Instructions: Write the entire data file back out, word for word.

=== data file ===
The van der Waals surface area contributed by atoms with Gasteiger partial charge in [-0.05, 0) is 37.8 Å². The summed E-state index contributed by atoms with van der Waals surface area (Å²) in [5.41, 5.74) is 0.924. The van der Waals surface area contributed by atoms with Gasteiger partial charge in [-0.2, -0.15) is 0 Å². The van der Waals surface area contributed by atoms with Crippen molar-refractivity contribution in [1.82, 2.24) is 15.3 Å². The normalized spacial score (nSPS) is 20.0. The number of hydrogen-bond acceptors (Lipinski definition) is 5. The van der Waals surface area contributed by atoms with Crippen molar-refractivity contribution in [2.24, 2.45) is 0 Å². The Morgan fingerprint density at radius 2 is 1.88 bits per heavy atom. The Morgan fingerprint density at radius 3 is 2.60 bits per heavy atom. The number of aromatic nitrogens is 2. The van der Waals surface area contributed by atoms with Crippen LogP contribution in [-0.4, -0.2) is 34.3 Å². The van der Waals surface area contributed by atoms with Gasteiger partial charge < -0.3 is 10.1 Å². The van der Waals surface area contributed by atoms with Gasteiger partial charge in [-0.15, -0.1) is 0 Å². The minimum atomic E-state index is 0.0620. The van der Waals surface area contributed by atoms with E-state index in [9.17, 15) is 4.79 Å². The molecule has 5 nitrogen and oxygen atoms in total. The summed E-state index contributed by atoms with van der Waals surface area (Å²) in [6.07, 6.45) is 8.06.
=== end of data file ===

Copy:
The van der Waals surface area contributed by atoms with Gasteiger partial charge in [-0.05, 0) is 37.8 Å². The summed E-state index contributed by atoms with van der Waals surface area (Å²) in [5.41, 5.74) is 0.924. The van der Waals surface area contributed by atoms with Gasteiger partial charge in [-0.2, -0.15) is 0 Å². The van der Waals surface area contributed by atoms with Crippen molar-refractivity contribution in [1.82, 2.24) is 15.3 Å². The normalized spacial score (nSPS) is 20.0. The number of hydrogen-bond acceptors (Lipinski definition) is 5. The van der Waals surface area contributed by atoms with Crippen molar-refractivity contribution in [2.24, 2.45) is 0 Å². The Morgan fingerprint density at radius 2 is 1.88 bits per heavy atom. The Morgan fingerprint density at radius 3 is 2.60 bits per heavy atom. The number of aromatic nitrogens is 2. The van der Waals surface area contributed by atoms with Crippen LogP contribution in [-0.4, -0.2) is 34.3 Å². The van der Waals surface area contributed by atoms with Gasteiger partial charge < -0.3 is 10.1 Å². The van der Waals surface area contributed by atoms with Gasteiger partial charge in [-0.15, -0.1) is 0 Å². The minimum atomic E-state index is 0.0620. The van der Waals surface area contributed by atoms with E-state index in [9.17, 15) is 4.79 Å². The molecule has 5 nitrogen and oxygen atoms in total. The summed E-state index contributed by atoms with van der Waals surface area (Å²) in [6.07, 6.45) is 8.06.